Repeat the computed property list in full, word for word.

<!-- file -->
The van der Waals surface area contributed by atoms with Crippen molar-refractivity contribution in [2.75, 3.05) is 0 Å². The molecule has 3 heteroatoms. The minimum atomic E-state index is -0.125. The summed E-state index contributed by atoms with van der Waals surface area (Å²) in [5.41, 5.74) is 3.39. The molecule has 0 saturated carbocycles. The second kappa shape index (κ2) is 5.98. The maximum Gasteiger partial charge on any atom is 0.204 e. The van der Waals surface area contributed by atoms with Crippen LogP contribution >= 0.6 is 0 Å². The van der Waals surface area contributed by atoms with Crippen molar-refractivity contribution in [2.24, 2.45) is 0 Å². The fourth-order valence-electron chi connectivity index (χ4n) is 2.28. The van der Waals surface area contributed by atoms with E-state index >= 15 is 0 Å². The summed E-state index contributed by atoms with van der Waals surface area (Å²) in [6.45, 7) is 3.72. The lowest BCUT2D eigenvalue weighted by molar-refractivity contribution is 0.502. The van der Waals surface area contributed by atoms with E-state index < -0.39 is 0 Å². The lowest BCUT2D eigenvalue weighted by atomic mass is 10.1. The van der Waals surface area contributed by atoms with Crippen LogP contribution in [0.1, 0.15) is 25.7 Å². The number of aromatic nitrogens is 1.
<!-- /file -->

The van der Waals surface area contributed by atoms with Crippen molar-refractivity contribution in [2.75, 3.05) is 0 Å². The molecule has 3 heteroatoms. The minimum atomic E-state index is -0.125. The summed E-state index contributed by atoms with van der Waals surface area (Å²) in [5.41, 5.74) is 3.39. The molecule has 0 saturated carbocycles. The second kappa shape index (κ2) is 5.98. The maximum Gasteiger partial charge on any atom is 0.204 e. The van der Waals surface area contributed by atoms with Crippen LogP contribution >= 0.6 is 0 Å². The van der Waals surface area contributed by atoms with Crippen molar-refractivity contribution in [2.24, 2.45) is 0 Å². The fourth-order valence-electron chi connectivity index (χ4n) is 2.28. The van der Waals surface area contributed by atoms with E-state index >= 15 is 0 Å². The summed E-state index contributed by atoms with van der Waals surface area (Å²) in [6.45, 7) is 3.72. The lowest BCUT2D eigenvalue weighted by molar-refractivity contribution is 0.502. The van der Waals surface area contributed by atoms with E-state index < -0.39 is 0 Å². The lowest BCUT2D eigenvalue weighted by atomic mass is 10.1. The van der Waals surface area contributed by atoms with Crippen LogP contribution in [0.1, 0.15) is 25.7 Å². The number of aromatic nitrogens is 1.